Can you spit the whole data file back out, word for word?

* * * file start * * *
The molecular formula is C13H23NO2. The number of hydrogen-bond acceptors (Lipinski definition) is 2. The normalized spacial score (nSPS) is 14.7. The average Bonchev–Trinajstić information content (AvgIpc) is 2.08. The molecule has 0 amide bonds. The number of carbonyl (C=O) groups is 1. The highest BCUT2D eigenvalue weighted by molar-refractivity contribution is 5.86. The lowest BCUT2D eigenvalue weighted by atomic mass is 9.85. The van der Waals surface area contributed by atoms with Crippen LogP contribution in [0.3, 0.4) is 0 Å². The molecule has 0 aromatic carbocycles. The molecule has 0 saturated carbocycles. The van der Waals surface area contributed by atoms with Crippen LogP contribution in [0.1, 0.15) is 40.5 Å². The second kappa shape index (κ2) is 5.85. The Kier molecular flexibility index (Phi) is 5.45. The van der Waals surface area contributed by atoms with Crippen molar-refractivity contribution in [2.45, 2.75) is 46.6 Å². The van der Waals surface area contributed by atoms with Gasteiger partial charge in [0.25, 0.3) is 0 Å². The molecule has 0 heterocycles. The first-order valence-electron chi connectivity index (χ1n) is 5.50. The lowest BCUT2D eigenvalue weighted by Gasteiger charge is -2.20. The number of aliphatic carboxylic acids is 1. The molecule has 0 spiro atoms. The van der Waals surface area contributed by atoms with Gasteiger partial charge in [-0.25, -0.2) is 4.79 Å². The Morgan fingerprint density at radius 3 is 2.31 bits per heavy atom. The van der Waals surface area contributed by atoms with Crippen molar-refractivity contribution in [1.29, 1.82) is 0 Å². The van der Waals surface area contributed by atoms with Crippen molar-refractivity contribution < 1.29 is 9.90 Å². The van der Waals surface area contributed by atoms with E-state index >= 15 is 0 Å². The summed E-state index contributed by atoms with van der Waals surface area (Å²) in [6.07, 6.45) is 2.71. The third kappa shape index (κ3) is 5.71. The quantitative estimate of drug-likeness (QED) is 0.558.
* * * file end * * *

The molecular formula is C13H23NO2. The number of hydrogen-bond acceptors (Lipinski definition) is 2. The normalized spacial score (nSPS) is 14.7. The average Bonchev–Trinajstić information content (AvgIpc) is 2.08. The molecule has 0 amide bonds. The number of carbonyl (C=O) groups is 1. The highest BCUT2D eigenvalue weighted by molar-refractivity contribution is 5.86. The lowest BCUT2D eigenvalue weighted by atomic mass is 9.85. The van der Waals surface area contributed by atoms with Crippen LogP contribution in [0.3, 0.4) is 0 Å². The molecule has 0 aromatic carbocycles. The molecule has 0 saturated carbocycles. The van der Waals surface area contributed by atoms with Crippen LogP contribution in [0.1, 0.15) is 40.5 Å². The second kappa shape index (κ2) is 5.85. The Kier molecular flexibility index (Phi) is 5.45. The van der Waals surface area contributed by atoms with Crippen molar-refractivity contribution in [2.45, 2.75) is 46.6 Å². The van der Waals surface area contributed by atoms with Gasteiger partial charge in [0.25, 0.3) is 0 Å². The molecule has 0 heterocycles. The first-order valence-electron chi connectivity index (χ1n) is 5.50. The lowest BCUT2D eigenvalue weighted by Gasteiger charge is -2.20. The number of aliphatic carboxylic acids is 1. The molecule has 0 spiro atoms. The van der Waals surface area contributed by atoms with Gasteiger partial charge in [-0.25, -0.2) is 4.79 Å². The Morgan fingerprint density at radius 3 is 2.31 bits per heavy atom. The van der Waals surface area contributed by atoms with Crippen molar-refractivity contribution in [1.29, 1.82) is 0 Å². The van der Waals surface area contributed by atoms with Crippen molar-refractivity contribution < 1.29 is 9.90 Å². The van der Waals surface area contributed by atoms with E-state index >= 15 is 0 Å². The summed E-state index contributed by atoms with van der Waals surface area (Å²) in [6.07, 6.45) is 2.71. The third kappa shape index (κ3) is 5.71. The quantitative estimate of drug-likeness (QED) is 0.558.